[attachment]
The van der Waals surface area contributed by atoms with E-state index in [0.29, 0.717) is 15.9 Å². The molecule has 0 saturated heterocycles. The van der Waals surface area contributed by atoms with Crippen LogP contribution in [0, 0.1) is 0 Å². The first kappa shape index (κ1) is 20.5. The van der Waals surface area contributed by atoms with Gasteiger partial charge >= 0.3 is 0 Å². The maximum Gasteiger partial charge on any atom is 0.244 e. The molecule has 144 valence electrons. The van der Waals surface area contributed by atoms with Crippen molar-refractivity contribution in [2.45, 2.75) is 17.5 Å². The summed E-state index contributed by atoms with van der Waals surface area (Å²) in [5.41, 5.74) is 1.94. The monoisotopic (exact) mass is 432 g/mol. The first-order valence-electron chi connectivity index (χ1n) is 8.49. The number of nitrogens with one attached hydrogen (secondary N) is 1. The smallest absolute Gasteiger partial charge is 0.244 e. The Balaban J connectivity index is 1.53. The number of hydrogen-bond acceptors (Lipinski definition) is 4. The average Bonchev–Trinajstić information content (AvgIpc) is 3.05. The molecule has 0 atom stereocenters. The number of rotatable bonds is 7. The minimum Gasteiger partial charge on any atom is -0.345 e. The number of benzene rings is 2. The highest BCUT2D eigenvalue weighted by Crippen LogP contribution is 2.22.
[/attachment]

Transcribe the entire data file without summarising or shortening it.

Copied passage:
The van der Waals surface area contributed by atoms with E-state index in [0.29, 0.717) is 15.9 Å². The molecule has 0 saturated heterocycles. The van der Waals surface area contributed by atoms with Crippen LogP contribution in [0, 0.1) is 0 Å². The first kappa shape index (κ1) is 20.5. The van der Waals surface area contributed by atoms with Gasteiger partial charge >= 0.3 is 0 Å². The maximum Gasteiger partial charge on any atom is 0.244 e. The molecule has 144 valence electrons. The van der Waals surface area contributed by atoms with Crippen molar-refractivity contribution in [2.45, 2.75) is 17.5 Å². The summed E-state index contributed by atoms with van der Waals surface area (Å²) in [5.41, 5.74) is 1.94. The monoisotopic (exact) mass is 432 g/mol. The first-order valence-electron chi connectivity index (χ1n) is 8.49. The number of nitrogens with one attached hydrogen (secondary N) is 1. The smallest absolute Gasteiger partial charge is 0.244 e. The Balaban J connectivity index is 1.53. The number of hydrogen-bond acceptors (Lipinski definition) is 4. The average Bonchev–Trinajstić information content (AvgIpc) is 3.05. The molecule has 0 atom stereocenters. The number of rotatable bonds is 7. The minimum Gasteiger partial charge on any atom is -0.345 e. The number of benzene rings is 2. The highest BCUT2D eigenvalue weighted by Crippen LogP contribution is 2.22.